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Reimagining the Ignatian Examen by Mark E. Thibodeaux

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The Specs:
Title: Reimagining the Ignatian Examen: Fresh Ways to Pray from Your Day
Author: Mark E. Thibodeaux, SJ
Published: 2014 by Loyola Press
Length: 123 pages
Amazon Categories: Meditations
Source: Overdrive (free); Kindle price: $8.79


 Every time I talk about Mark Thibodeaux’s book, I always get the title wrong but when I explain, I think you’ll understand why. While it’s true that the author reimagines the original examen of St. Ignatius of Loyola in a fresh way, after immersing in this book and its devotional exercises for prayer and meditation, I think you will find that it reignites your faith and prayer life. So, I wish on some level that the title was Reigniting the Ignatian Examen, because I think that the contents of this simple prayer has the potential to stir those coals in our hearts and reawaken the embers of our prayer lives. It certainly is rekindling mine.

The book isn’t terribly long for the price and that may be my biggest negative critique. I like a chunky book when I’m paying more than $2.99 for an ebook. But where Thibodeaux could have tripled the length of the book and bogged it down in unnecessarily long treatises on prayer and meditation, or on the background of St. Ignatius and the original examen, he chose to take a different approach.

The first few chapters talk about how he approaches the examen and on creating your own opening and closing ritual. The remainder of the book is thirty-four days of meditations/prayer with different subjects, building upon what you’ve previously gone over. Ideally, one for every day of the month, and a few extras in case one or two just didn’t click for you.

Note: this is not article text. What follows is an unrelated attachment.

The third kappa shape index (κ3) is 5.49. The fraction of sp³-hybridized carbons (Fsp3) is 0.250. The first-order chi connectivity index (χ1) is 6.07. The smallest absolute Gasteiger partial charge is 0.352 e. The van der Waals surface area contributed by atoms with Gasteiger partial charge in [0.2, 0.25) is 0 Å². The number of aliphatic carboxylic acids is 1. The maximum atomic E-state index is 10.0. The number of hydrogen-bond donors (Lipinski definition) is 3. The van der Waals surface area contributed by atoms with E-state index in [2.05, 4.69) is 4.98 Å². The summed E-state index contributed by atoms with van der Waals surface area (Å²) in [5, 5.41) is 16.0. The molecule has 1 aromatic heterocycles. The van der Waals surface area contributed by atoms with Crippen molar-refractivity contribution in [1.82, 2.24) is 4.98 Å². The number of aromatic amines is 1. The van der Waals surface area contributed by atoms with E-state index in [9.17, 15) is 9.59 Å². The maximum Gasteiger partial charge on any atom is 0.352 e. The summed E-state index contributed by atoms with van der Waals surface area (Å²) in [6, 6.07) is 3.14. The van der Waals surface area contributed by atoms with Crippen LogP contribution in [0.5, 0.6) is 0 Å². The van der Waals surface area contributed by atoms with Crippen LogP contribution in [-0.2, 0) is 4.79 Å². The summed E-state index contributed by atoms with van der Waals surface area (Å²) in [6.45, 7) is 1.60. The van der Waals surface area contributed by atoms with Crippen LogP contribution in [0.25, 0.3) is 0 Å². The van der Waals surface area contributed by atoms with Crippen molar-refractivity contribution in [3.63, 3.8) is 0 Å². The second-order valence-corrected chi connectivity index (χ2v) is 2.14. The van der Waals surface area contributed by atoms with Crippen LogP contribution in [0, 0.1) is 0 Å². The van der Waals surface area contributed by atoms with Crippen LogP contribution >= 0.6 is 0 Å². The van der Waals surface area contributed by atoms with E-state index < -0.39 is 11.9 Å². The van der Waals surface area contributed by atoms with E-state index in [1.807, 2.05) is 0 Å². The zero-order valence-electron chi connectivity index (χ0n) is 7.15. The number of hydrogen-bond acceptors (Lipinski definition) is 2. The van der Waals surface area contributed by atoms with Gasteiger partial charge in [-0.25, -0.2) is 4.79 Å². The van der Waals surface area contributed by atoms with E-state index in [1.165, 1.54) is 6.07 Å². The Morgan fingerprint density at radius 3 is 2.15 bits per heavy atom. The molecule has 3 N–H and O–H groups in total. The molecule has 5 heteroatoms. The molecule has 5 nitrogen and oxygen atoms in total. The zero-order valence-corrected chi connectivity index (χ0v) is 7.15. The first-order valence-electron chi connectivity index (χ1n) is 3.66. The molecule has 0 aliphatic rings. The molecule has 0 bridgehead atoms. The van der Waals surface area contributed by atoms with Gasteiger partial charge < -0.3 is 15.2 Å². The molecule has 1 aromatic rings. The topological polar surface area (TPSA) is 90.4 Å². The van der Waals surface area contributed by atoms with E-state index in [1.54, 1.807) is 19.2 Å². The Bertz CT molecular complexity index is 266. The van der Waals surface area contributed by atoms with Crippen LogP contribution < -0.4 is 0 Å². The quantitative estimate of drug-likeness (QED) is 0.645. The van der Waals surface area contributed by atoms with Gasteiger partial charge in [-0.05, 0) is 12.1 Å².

There is also an appendix where Thibodeaux talks about some of the terms he uses (like praydreaming and prayimagining), which helped me immensely as I began my own journey through the examen. For the sake of full disclosure, I am still working my way through the book and God willing, will continue to be doing the meditations for some time to come. Since the majority of the book is just the individual guided prayers/reflections, you’re better off reading them at the pace prescribed, rather than treating the book as something to be rushed through and checked off a list.

The author recommends beginning once a day and advancing to twice a day (at lunch, and at dinner) and when you reflect upon your day, you can reflect upon how your morning went, and how you expect the afternoon to go, and then at the evening examen, review how it actually went, and how you expect tomorrow morning to go. This idea of a daily review, or even a twice-daily review, can really be an excellent way of keeping God at the center of our focus.

The examen will prompt questions such as…

Are we really living each moment to please God? Where are we acting in the faith, hope and charity that all Christians should be? In what areas are we floundering? What can we learn about our mistakes and resolve to do differently the next time? What do we think that God is trying to tell us about this area in our lives (or the areas we are guided to by the reflections)?

If this sounds like something that you’d be interested in exploring, please check out Mark E. Thibodeaux’s book, and leave a comment below and let me know what you think.

This entry was posted in: Reviews, Spirituality

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Lauren Miller is a Midwestern born writer with a passion for Jesus, the written word, and dogs. She has seventeen years of experience in the library field and reviews books for the Historical Novels Review (UK). Lauren is the Managing Web Editor and writer for The Scribe, a web publication of the St. Louis Writers Guild, where she also serves as their Director of Communications. She likes to spend her free time enjoying period films, discovering new reads, and being surrounded by other people’s pets. Lauren, her husband, and their wily Maine Coon (who isn’t quite a dog) live in Missouri. You can learn more about Lauren’s writing at LaurenJoanMiller.com.

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